At least that’s true if you’re Horton Foote, whose first play, “Texas Town” was produced off-Broadway in 1941. And his favorite Texas town was the fictional “Harrison, TX” which stood in for his birthplace of Wharton in many of his plays.

In “Harrison, TX: Three Plays by Horton Foote,” a bundled compiliation of works written at different times, at Primary Stages at 59E59 Theaters through  September 15th, Foote’s subtle and sincere character sketches are minutely drawn. Each play on the program quickly captures the essence of its characters.

The accomplished cast, led by Horton Foote’s eldest daughter, Hallie (a Tony-nominee for her work in her father’s “Dividing The Estate,” which premiered at Primary Stages before its Broadway transfer), convey the poignancy and humor in these brief tales. This production is something of a family affair, featuring Hallie Foote’s husband, Devon Abner, himself a veteran of other Horton Foote productions and an ensemble many of whom  have also appeared in other Foote plays.


The first of the three plays is the sweetly funny “Blind Date,” which has Dolores (Hallie Foote) fussing over her truculent niece, Sarah Nancy (Andrea Lynn Green.) Green’s clumping Sarah Nancy is delightful.

There are some particularly sharp insights into the avuncular C.W. Rowe (Jeremy Bobb), the executive in “The One-Armed Man,” part two on the bill, whose sense of charity is shaded by his self-importance.



Jeremy Bobb and Devon Abner in “The One-Armed Man” from  “Harrison, TX: Three Plays by Horton Foote” at Primary Stages at 59E59 Theaters. © 2012 James Leynse.

“The Midnight Caller” is a wistful look at winners and losers in love. In it, Miss Rowena Douglas (Jayne Houdyshell) is incurably romantic, staring at fireflies and the harvest moon from the windows of the boarding house she shares with two other women. Alma Jean Jordan (Mary Bacon) and “Cutie” Spencer (Andrea Lynn Green, showing her versatility), stenographers in the local courthouse, each resigned in her own way to spinsterhood. When their landlady, Mrs. Crawford (Hallie Foote) takes in new boarders, Helen Crews (Jenny Dare Paulin) and a gentlemen, Mr. Ralph Johnston (Jeremy Bobb) scandal enters their parlor. Helen’s former lover, Harvey Weems (Alexander Cendese) crys out into the night for a love lost while another love blossoms.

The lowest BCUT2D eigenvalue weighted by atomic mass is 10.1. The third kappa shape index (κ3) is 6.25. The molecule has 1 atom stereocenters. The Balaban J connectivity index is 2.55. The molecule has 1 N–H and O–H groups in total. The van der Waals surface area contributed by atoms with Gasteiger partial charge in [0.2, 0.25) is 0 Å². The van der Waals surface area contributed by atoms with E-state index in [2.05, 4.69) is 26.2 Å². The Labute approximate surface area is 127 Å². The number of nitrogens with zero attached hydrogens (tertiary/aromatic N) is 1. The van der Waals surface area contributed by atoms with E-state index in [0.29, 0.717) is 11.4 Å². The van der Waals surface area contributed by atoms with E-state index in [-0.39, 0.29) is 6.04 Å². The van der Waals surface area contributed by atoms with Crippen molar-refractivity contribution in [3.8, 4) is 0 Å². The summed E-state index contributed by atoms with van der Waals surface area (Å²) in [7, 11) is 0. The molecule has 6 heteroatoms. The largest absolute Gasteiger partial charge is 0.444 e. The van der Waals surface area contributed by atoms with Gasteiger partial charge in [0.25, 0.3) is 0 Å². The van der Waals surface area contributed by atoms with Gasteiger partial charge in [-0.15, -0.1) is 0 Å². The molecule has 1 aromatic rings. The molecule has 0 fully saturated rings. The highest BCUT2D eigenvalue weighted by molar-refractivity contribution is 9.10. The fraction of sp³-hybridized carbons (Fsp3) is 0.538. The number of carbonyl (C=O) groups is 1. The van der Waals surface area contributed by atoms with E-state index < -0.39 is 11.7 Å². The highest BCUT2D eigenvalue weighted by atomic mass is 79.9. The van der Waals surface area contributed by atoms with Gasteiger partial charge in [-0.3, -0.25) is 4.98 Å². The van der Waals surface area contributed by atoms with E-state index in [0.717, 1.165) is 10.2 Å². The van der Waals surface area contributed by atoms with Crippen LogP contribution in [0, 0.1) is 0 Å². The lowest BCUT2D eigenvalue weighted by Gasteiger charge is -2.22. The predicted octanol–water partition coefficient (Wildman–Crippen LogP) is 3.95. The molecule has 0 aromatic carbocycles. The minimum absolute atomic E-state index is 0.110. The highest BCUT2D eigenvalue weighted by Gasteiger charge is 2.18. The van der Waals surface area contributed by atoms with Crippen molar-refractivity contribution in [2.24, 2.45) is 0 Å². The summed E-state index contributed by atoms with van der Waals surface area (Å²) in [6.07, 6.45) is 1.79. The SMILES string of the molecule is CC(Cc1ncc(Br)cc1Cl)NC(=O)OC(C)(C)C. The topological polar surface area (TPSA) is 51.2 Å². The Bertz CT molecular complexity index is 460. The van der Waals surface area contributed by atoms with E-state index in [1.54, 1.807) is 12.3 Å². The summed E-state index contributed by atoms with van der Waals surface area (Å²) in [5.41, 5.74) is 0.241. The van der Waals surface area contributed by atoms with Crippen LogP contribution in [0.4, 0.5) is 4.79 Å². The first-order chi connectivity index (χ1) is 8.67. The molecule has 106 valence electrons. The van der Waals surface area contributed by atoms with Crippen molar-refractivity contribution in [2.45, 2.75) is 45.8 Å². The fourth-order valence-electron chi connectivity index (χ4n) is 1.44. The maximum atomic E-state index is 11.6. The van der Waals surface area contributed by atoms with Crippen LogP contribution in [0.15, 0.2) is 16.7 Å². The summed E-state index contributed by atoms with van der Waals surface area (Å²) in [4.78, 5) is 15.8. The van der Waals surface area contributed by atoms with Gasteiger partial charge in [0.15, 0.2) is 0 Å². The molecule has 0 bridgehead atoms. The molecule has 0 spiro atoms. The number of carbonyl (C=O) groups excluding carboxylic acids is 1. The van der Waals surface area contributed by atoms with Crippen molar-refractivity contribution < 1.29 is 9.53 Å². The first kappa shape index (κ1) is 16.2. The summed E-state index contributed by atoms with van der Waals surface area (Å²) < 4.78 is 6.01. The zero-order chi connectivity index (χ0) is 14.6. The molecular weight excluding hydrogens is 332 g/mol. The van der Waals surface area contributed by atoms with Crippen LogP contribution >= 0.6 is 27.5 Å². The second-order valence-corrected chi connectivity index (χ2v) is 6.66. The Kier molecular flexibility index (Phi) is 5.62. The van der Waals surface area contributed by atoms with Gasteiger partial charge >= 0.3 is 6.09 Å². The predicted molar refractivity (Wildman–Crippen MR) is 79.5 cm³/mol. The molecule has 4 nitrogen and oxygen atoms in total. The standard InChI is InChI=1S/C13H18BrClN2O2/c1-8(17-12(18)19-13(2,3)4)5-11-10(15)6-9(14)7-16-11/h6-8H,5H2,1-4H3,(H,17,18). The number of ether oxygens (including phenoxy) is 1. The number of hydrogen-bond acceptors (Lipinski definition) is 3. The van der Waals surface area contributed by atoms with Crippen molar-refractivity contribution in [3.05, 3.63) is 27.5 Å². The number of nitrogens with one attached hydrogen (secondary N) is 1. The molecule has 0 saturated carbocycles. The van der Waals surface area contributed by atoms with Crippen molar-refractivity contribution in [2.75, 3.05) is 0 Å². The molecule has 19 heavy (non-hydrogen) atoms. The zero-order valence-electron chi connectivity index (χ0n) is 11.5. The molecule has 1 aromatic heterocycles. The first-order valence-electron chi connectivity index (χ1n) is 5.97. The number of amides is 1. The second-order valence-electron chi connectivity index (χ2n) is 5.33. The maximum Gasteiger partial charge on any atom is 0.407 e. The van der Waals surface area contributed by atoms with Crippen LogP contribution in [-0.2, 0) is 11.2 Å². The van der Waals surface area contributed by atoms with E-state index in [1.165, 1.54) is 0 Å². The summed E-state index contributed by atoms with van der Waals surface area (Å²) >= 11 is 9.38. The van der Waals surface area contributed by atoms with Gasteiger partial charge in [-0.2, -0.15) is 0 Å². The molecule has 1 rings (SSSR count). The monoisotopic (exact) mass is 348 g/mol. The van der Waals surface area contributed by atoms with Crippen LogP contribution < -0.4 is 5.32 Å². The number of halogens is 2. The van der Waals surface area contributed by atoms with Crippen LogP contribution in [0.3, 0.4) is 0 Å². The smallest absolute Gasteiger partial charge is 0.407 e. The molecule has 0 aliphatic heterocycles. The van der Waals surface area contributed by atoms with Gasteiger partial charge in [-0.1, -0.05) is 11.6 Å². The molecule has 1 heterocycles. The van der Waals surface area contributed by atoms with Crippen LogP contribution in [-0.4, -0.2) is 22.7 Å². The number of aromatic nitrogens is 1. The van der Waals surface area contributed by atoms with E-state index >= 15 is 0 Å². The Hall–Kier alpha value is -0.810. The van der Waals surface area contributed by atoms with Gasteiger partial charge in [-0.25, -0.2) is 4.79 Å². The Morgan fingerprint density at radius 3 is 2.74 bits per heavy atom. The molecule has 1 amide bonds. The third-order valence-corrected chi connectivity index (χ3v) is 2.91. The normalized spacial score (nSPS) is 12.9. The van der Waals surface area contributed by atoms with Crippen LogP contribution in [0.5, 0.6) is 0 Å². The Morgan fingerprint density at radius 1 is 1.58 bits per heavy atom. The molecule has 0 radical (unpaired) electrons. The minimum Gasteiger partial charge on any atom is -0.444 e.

Clockwise from left: Jayne Houdyshell, Mary Bacon, Jeremy Bobb, Andrea Lynn Green, Jenny Dare Paulin, and Alexander Cendese in “The Midnight Caller” from “Harrison, TX: Three Plays by Horton Foote” at Primary Stages at 59E59 Theaters. © 2012 James Leynse.
  

Everything in the Pam McKinnon-helmed production is dry and spare. Marion Williams has made some excellent choices in the scenic design, using a simple and versatile staircase to help delineate and define the small space in each of the three short works. The costumes by Kate Voyce elegantly reflect the time periods – 1928 for the first two and 1952 for the last- of each story.



Understanding the heart and soul is an attribute of the greatest philosopher-writers. It’s not for nothing that Horton Foote has been referred to as the American Anton Chekhov. He is plainspoken and straightforward, yet sees the nuances and foibles in humanity.In 1996, Foote was inducted into the Theatre Hall of Fame, just one among his many honors which included two Academy Awards and a Pulitzer.


To find out more about “Harrison, TX: Three Plays by Horton Foote,” please visit http://primarystages.org/